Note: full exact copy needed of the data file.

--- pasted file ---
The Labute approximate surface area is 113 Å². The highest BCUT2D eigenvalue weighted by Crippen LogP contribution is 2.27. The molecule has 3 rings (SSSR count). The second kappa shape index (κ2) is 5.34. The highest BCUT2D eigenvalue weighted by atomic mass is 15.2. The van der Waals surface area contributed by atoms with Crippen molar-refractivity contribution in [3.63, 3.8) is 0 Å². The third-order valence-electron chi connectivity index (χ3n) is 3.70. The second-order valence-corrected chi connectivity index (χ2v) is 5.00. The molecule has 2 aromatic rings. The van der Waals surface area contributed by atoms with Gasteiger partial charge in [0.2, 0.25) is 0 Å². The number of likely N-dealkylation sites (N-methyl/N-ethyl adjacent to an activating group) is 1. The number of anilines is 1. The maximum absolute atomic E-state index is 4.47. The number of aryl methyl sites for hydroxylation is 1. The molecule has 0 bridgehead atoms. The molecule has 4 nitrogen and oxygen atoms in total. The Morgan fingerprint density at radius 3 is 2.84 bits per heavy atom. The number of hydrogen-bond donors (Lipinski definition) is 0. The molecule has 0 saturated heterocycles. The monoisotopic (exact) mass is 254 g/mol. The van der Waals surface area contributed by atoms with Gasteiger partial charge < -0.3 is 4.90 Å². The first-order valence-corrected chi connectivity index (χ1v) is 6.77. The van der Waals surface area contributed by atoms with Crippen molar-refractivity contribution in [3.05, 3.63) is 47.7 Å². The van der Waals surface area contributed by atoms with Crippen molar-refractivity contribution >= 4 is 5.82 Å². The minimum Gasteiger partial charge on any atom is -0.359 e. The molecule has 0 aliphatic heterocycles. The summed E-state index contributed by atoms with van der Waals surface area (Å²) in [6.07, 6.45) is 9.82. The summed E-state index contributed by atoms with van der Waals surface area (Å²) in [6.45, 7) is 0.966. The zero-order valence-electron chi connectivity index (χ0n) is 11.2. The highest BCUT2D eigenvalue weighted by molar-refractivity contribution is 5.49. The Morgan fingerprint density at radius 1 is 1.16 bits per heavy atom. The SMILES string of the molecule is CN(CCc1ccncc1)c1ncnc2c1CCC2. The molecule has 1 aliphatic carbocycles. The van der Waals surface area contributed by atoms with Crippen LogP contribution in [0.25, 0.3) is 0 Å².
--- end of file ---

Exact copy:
The Labute approximate surface area is 113 Å². The highest BCUT2D eigenvalue weighted by Crippen LogP contribution is 2.27. The molecule has 3 rings (SSSR count). The second kappa shape index (κ2) is 5.34. The highest BCUT2D eigenvalue weighted by atomic mass is 15.2. The van der Waals surface area contributed by atoms with Crippen molar-refractivity contribution in [3.63, 3.8) is 0 Å². The third-order valence-electron chi connectivity index (χ3n) is 3.70. The second-order valence-corrected chi connectivity index (χ2v) is 5.00. The molecule has 2 aromatic rings. The van der Waals surface area contributed by atoms with Gasteiger partial charge in [0.2, 0.25) is 0 Å². The number of likely N-dealkylation sites (N-methyl/N-ethyl adjacent to an activating group) is 1. The number of anilines is 1. The maximum absolute atomic E-state index is 4.47. The number of aryl methyl sites for hydroxylation is 1. The molecule has 0 bridgehead atoms. The molecule has 4 nitrogen and oxygen atoms in total. The Morgan fingerprint density at radius 3 is 2.84 bits per heavy atom. The number of hydrogen-bond donors (Lipinski definition) is 0. The molecule has 0 saturated heterocycles. The monoisotopic (exact) mass is 254 g/mol. The van der Waals surface area contributed by atoms with Gasteiger partial charge < -0.3 is 4.90 Å². The first-order valence-corrected chi connectivity index (χ1v) is 6.77. The van der Waals surface area contributed by atoms with Crippen molar-refractivity contribution in [3.05, 3.63) is 47.7 Å². The van der Waals surface area contributed by atoms with Crippen molar-refractivity contribution >= 4 is 5.82 Å². The minimum Gasteiger partial charge on any atom is -0.359 e. The molecule has 0 aliphatic heterocycles. The summed E-state index contributed by atoms with van der Waals surface area (Å²) in [6.07, 6.45) is 9.82. The summed E-state index contributed by atoms with van der Waals surface area (Å²) in [6.45, 7) is 0.966. The zero-order valence-electron chi connectivity index (χ0n) is 11.2. The highest BCUT2D eigenvalue weighted by molar-refractivity contribution is 5.49. The Morgan fingerprint density at radius 1 is 1.16 bits per heavy atom. The SMILES string of the molecule is CN(CCc1ccncc1)c1ncnc2c1CCC2. The molecule has 1 aliphatic carbocycles. The van der Waals surface area contributed by atoms with Crippen LogP contribution in [0.25, 0.3) is 0 Å².